There is plenty of good information out there explaining the basics of making kefir. However, I found when I started making my own that it wasn’t quite as simple as to put the grains in milk and leave them there for 24 hours. Here is a little FAQ on making kefir that addresses the tougher questions.
Q. How do I know when the kefir is ‘done’ and ready to strain?
A. I have found that making kefir is more of an art than a science. There is no set time frame for making kefir. Conditions are a factor including room temperature, the vessel being used to ferment the kefir and also the ratio of grains to milk, so you need to experiment a little to figure out what works best for your kefir. Here are some signs to look for after about 18-24 hours of fermenting:
- When you open your fermentation jar you get a loud pop and get splattered with kefir ‘spray’ (tongue in cheek but this happens to me all the time with my Fido jars!)
- The kefir smells nice and yeasty, like beer
- The milk has thickened and looks gelatinous but still fairly thin when stirred
- The milk will have an effervescent taste – like a ‘milk soda’
Q. Help – my kefir separated into liquid at the bottom and a big lump of white stuff on the top? Do I have to throw it out?
A. Of course not! Just shake it up. It might be too sour to drink straight up but it will still be fine to use in smoothies or for making kefir cheese.
Q. Is there a fool-proof way for making sure my kefir doesn’t separate?
A. In most cases, yes. I have found that straining the kefir after 12 hours elapsed time allows me to avoid this issue most of the time. It also makes it much easier to strain and fish out the grains at the 12 hour point because the milk hasn’t thickened yet. I strain off the grains and add new milk to them. I set the strained liquid (what I call ‘the almost kefir’ because it hasn’t thickened yet) in a jar on the counter for a few more hours and then put it in the fridge. Taking the grains out will not cause it to stop fermenting – in fact, it continues but at a bit of a slower rate.
Q. I had a good method going for a couple of weeks and now everything has changed. It is fermenting a lot faster than it was and now I don’t know how long to leave the grains in!
A. The fascinating thing about kefir grains is that they are sustainable. They grow and replicate. Every two weeks or so, my grains double in volume. This then throws off my usual grain:milk ratio and my whole system gets thrown off. Adding the grains and more milk to a larger vessel just compounds the issue for me because it seems that once the grains have more room to grow, they take you up on the offer and replicate even more rapidly to the point of forcing you to kefir a whole gallon of milk in two days. Believe me, I have been there. Here is what I have found to work to keep the madness under some control. Ferment in two vessels of equal size. I normally use one 500ml Fido jar, when my grains start growing, I separate them to two 500ml jars. I do this for 2 or 3 days and when I have healthy sized grains I start giving them away or adding them to smoothies or all of the other creative things you can do with kefir grains. But the key here is that you keep your ratios under control and you don’t end up with fully thickened kefir after 10 hours when you aren’t expecting it.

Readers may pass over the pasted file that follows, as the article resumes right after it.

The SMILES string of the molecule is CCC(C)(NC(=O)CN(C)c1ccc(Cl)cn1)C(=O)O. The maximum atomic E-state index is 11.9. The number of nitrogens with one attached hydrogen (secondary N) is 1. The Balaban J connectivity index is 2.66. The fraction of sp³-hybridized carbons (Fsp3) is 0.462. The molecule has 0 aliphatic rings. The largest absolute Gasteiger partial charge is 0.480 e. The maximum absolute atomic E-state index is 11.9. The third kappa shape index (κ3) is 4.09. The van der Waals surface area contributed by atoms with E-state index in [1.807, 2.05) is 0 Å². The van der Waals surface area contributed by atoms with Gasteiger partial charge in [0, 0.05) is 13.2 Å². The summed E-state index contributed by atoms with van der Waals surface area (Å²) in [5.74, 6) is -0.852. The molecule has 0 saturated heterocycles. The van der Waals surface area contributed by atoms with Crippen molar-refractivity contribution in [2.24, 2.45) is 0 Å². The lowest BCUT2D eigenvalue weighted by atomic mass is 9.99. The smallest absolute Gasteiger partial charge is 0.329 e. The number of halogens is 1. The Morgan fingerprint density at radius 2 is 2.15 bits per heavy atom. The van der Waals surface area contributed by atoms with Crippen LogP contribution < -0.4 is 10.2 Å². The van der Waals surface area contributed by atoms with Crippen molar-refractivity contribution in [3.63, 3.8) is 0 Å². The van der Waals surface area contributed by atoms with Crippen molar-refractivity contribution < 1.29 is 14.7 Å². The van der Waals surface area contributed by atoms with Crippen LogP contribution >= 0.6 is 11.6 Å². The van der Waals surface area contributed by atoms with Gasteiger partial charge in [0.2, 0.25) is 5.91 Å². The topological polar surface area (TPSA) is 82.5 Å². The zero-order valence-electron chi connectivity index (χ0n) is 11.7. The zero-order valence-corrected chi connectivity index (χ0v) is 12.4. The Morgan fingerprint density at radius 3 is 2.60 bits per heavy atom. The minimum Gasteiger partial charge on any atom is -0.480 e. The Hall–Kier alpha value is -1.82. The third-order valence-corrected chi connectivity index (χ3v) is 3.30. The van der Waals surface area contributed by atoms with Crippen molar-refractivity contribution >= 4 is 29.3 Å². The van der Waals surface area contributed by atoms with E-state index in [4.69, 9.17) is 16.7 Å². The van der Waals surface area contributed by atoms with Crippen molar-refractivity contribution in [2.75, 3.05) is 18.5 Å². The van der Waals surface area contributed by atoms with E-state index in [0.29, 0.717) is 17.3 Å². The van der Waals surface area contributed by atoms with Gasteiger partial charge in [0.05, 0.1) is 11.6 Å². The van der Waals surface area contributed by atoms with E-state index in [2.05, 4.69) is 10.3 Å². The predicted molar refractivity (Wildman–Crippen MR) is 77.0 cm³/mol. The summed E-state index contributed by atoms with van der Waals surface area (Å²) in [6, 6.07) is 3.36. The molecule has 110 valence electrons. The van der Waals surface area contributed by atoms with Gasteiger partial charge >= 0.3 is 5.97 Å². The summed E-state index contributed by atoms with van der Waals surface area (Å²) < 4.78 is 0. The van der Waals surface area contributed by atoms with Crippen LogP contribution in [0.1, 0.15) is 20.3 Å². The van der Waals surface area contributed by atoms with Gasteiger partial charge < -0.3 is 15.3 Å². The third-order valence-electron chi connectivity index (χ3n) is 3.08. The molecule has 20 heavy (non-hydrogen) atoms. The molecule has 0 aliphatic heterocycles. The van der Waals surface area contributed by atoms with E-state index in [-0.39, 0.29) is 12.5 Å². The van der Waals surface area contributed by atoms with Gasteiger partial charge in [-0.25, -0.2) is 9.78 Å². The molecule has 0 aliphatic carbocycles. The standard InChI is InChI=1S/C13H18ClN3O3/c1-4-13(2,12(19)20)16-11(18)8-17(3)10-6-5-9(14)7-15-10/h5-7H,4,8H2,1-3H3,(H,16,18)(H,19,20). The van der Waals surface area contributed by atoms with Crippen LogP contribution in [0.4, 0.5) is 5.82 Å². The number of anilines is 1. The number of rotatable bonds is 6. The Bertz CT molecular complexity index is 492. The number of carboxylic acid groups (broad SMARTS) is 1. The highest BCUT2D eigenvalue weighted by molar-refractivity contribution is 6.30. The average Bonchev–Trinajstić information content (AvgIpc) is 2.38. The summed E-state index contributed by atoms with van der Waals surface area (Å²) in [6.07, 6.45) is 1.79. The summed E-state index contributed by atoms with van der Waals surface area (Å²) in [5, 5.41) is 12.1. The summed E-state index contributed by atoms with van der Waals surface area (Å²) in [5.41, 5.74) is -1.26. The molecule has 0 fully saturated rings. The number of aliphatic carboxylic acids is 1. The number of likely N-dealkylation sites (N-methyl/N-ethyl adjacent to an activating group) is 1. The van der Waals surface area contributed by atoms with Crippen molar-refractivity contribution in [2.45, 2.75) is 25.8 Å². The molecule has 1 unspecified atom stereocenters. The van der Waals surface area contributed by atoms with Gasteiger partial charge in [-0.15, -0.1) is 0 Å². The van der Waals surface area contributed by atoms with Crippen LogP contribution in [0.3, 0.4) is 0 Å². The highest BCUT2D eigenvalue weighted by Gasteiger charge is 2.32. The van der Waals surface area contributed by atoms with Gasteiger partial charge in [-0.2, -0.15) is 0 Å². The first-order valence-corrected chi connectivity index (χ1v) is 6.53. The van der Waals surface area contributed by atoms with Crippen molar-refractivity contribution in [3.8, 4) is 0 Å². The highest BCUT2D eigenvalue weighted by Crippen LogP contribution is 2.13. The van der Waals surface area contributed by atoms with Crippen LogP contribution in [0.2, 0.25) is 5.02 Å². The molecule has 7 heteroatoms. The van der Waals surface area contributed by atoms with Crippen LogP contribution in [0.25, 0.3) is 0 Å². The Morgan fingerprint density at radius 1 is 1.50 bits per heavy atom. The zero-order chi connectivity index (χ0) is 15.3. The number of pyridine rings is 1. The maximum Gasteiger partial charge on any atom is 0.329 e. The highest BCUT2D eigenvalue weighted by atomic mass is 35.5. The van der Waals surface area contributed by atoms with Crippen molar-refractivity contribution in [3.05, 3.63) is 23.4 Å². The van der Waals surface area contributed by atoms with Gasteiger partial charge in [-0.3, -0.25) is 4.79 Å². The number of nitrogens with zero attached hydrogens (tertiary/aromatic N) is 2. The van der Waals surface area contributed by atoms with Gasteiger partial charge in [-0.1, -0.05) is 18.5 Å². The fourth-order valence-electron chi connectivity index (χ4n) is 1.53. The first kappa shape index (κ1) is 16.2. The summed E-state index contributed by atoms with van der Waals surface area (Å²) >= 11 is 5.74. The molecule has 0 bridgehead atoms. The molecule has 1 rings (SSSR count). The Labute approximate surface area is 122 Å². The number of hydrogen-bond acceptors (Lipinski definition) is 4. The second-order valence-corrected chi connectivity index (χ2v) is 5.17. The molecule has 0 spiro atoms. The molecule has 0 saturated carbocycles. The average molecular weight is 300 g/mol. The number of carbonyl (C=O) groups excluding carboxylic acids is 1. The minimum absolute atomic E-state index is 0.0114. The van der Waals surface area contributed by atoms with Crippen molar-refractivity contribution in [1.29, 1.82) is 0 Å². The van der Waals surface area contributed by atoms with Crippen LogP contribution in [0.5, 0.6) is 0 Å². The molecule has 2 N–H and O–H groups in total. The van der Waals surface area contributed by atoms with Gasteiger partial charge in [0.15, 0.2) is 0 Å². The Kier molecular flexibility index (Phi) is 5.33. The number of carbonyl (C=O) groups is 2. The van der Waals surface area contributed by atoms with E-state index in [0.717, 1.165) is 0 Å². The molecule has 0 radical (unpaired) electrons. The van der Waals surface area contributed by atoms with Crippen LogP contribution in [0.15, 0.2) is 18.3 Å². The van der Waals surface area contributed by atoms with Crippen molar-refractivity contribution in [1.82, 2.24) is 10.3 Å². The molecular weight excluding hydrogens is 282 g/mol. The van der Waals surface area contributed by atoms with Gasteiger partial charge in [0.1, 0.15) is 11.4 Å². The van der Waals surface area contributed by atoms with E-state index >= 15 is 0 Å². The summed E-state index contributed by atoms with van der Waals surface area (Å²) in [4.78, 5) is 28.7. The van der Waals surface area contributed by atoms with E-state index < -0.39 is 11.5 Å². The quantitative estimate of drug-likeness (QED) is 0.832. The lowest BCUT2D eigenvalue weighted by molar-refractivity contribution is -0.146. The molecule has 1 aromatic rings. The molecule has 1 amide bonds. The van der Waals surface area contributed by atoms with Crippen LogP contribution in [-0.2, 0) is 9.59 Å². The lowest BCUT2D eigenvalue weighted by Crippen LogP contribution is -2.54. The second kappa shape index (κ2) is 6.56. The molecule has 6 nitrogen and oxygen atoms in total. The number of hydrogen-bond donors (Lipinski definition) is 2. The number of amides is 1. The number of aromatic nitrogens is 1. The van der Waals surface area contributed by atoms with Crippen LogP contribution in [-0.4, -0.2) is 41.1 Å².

Q. I am kefiring with non-homogenized milk and now I have kefir cream on top and thickened kefir milk on the bottom. How do I make this consistent? Stirring doesn’t seem to do the job.
A. Strain it with a good thin nylon strainer and it will effectively ‘homogenize’ the kefir for you and break apart those lovely chunks into a smoother drink. Even if I strain at 12 hours (per the answer above), I still strain again before I put IT into the fridge to get a more even consistency.
Q. Can I just pour different batches together in one jar in the fridge?
A. Yes. The milk will continue to ferment even while in the fridge. It is just fine to mix them all together.
Q. What kind of jar should I use?
A. I use the Fido jars but any mason jar will do. However, you don’t want to put a regular top on a Mason jar as the fermentation will create pressure. Just cover a regular mason jar with a coffee filter and a rubber band or a cloth.
Q. I am leaving my house for a few days, how can I put my grains to ‘sleep’?
A. Just add the grains to a fresh batch of milk and put in a sealed jar in the fridge. The cool temperature will allow the grains to feed much more slowly but not indefinitely. The longer you are gone the more milk they will need. I have put my grains to sleep for as long as 10 days in a very large jar with a lot of milk. When you return you simply need to ‘wake’ them back up by adding some fresh milk and possibly going through 1-2 rounds of fermentation. The first batch may not taste to your liking after waking up sleeping grains – you may want to strain after 12 hours and start again with a fresh batch of milk.